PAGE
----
Interesting points. I'm not as harsh regarding the Detectives Fusco, though.
I get the sense that Fuscos want information, but don't want to provide it to Bushnell (and in this case, why would they?) It's like they don't want to go down a rabbit hole, when they wanted to talk in private about something they thought was more interesting.
I agree that they have a callous, goofy, aloof, and sometimes borderline negligent cop persona, but the moment they could talk freely, they wanted to talk about the mystery of Dougie (and at least one Fusco did the investigative work or is aware of its contents). They considered that maybe he's important enough to be in the witness protection program.
"That guy at Justice" might link back down to FBI and Cole which is good for the plot. Plus, one Fusco was concerned and creative enough to get fingerprints from the coffee mug to look into Dougie more. And they had sent the skin graft for analysis. Not bad, considering. I think if they were too clever, diligent, or caring, it would expedite or ruin some of the circuitous connecting of dots.
They serve as some comic relief, and still fit the bill for a bit bungling or ineffective. I like them, even if they are not ideal law enforcement.
Re Lil in FWWM, Chet says, "and the other hand made into a fist, which means they're [the local authorities] are gonna be belligerent."
I agree that they are interesting characters and provide well for the show overall by the very mystery/problems they present(their contrast with twin peaks cops, etc., and I like the comedy because it is deceptive, leading you to clues with give a bigger payoff, the music and the 'quirkiness' is enjoyable, and almost a cover for anything they do...., and this tells a lot, provides a lot.....Chad is not allowed to operate this way in twin peaks, making him frustrated).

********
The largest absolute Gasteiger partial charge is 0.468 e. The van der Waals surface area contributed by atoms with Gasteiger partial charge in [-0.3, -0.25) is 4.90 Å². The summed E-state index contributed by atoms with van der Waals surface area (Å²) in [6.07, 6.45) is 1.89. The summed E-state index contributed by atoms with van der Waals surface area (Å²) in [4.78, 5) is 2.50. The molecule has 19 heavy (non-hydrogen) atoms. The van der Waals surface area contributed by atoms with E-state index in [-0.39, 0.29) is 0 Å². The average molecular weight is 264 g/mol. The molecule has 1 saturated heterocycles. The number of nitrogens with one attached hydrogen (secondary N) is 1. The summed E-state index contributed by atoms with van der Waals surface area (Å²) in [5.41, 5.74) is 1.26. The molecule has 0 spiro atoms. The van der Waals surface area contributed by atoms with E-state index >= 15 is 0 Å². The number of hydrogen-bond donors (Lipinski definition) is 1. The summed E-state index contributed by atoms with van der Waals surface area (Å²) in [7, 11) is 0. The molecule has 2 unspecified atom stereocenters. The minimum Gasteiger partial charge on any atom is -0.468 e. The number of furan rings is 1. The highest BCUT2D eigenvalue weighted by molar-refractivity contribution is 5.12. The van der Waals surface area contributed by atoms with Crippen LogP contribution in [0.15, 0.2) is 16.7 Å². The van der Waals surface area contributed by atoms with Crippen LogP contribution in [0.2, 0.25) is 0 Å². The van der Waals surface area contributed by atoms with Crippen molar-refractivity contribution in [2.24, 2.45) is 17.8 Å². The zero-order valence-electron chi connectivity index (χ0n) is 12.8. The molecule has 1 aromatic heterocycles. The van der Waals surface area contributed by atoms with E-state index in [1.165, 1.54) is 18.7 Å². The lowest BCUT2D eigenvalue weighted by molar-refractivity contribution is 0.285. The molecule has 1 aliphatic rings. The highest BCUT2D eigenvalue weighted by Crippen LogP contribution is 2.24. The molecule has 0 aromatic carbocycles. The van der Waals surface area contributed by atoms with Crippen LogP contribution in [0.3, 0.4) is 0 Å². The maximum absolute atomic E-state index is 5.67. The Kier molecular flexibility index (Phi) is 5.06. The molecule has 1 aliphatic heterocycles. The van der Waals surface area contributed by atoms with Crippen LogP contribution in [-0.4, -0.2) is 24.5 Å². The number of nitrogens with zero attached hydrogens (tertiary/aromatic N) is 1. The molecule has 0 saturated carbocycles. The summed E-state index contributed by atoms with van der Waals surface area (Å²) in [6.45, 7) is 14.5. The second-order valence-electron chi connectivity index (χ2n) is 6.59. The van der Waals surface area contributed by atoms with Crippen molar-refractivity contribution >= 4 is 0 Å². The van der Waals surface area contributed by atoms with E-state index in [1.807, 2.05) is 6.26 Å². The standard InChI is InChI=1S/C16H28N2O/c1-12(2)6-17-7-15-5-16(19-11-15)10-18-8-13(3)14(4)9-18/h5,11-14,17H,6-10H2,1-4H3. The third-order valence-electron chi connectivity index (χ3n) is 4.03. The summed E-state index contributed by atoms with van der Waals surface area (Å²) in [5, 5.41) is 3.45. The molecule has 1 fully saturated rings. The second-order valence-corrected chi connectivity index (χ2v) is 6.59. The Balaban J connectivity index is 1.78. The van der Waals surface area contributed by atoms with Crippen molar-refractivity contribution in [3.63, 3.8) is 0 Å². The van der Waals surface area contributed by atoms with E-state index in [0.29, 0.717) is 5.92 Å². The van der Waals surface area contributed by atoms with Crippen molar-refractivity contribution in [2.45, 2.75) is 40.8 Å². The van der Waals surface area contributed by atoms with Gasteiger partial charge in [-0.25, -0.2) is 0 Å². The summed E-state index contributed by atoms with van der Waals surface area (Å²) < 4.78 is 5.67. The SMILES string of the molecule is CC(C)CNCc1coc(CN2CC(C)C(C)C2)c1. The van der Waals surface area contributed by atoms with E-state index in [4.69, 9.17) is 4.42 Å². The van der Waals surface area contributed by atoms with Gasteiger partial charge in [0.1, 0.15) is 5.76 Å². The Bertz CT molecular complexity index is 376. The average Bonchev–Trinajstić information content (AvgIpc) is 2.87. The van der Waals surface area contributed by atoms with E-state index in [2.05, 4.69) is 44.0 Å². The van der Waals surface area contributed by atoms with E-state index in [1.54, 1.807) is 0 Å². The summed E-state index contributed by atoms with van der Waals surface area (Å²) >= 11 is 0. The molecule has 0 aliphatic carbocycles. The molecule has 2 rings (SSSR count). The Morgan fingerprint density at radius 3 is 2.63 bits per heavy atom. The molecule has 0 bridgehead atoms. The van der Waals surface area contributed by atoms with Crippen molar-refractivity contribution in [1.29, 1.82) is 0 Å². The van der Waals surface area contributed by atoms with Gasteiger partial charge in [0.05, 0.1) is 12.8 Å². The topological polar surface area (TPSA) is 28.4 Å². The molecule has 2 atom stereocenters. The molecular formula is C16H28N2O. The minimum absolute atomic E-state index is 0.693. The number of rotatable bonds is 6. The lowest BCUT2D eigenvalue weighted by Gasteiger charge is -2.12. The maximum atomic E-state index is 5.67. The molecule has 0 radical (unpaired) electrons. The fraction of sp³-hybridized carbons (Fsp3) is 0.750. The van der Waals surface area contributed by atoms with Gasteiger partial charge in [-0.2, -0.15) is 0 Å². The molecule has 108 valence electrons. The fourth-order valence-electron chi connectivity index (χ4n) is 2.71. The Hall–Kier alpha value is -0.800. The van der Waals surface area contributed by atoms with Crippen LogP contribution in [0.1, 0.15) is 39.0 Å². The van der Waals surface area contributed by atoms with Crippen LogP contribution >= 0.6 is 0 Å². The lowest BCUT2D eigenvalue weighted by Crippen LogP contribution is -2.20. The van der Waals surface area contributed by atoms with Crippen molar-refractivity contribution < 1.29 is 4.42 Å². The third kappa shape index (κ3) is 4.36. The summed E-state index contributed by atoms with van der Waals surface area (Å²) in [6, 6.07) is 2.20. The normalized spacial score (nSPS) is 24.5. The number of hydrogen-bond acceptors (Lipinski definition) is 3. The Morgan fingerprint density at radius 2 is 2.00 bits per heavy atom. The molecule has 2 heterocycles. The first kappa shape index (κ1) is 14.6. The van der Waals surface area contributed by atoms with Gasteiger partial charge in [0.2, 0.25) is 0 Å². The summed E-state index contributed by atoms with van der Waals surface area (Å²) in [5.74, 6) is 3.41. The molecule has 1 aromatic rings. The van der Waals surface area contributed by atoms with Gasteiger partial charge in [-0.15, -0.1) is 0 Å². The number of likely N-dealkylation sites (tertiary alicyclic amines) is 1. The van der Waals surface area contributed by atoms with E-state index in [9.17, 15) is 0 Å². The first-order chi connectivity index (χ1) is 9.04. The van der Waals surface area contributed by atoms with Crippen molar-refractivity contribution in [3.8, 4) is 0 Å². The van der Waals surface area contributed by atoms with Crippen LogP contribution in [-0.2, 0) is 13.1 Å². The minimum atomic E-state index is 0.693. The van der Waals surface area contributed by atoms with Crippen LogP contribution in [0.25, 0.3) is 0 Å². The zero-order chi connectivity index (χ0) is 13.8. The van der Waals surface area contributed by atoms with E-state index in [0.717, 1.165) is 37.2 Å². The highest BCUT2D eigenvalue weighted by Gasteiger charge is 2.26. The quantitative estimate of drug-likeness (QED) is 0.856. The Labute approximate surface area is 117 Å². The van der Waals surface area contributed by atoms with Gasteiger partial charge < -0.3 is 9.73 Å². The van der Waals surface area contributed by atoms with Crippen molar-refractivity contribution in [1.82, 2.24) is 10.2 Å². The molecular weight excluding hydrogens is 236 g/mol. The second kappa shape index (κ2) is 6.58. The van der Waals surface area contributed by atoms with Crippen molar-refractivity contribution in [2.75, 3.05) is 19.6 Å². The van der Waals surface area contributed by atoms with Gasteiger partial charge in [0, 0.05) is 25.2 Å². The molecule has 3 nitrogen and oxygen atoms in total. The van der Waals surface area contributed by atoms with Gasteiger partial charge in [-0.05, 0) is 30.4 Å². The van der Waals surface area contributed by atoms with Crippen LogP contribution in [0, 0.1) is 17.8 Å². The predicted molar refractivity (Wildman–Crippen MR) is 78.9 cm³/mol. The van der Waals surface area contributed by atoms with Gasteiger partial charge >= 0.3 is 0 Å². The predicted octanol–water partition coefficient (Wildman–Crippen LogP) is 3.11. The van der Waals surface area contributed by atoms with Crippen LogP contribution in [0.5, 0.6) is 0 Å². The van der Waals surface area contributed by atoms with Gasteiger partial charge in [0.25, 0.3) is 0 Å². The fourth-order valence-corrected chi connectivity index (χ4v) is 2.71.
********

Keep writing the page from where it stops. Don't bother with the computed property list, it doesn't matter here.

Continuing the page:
Maybe it is that they are just taking the attitude that 'not our business to care about Bushnell or Dougie, but just to investigate crimes, conspiracies, etc., uphold the law for society, so that 'principles' prevail and it is known they prevails, which is actually how they should carry out their duty, so they do not get personally involved in a way that threatens the law, but I tend to side with Mullins here. They seem to care about Dougie in a way that exceeds their duty, and in a way that tries to hurt him, rather than reassuring him that law will prevail. think about the excessive enjoyment they get when they put the mug in the evidence bag, 'gottcha', etc., setting off the music and the stream of obscenities.......Also, Mullins is concerned about Dougies well being, and these cops should guarantee to uphold the law in society, even if they dont have to care about Mullins or Dougie personally. Their wildly negligent answer of 'just about money' and blank stare defeats this purpose, they are conveying the message that law will not be upheld in society, they are just letting it go, and are not even conscious of this aspect of their duty, dont even recognize it.....Its not like they dont have legitimate legal(in line with evidence collected legally in line with rights of the person regarding searches, due process, fair trial, etc.) reasons to be suspicious of Dougie(prints and car being in rancho rosa, etc.), but they clearly enjoy immensely this 'getting him' aspect and seem to not even recognize the aspect of the law that protects Dougie and his rightful position in society regardless of what they would personally think or suspect about him(he is a dog, suspicious, stupid, etc., who cares about him, get him, etc.).
They do accomplish some things diligently, getting Ike, etc. and it may be that we see later that they are not incompetent to the extent that it would threaten the rule of law, but I would argue that from what we have seen so far, it is definitely at least likely that they are not fit to uphold the rule of law.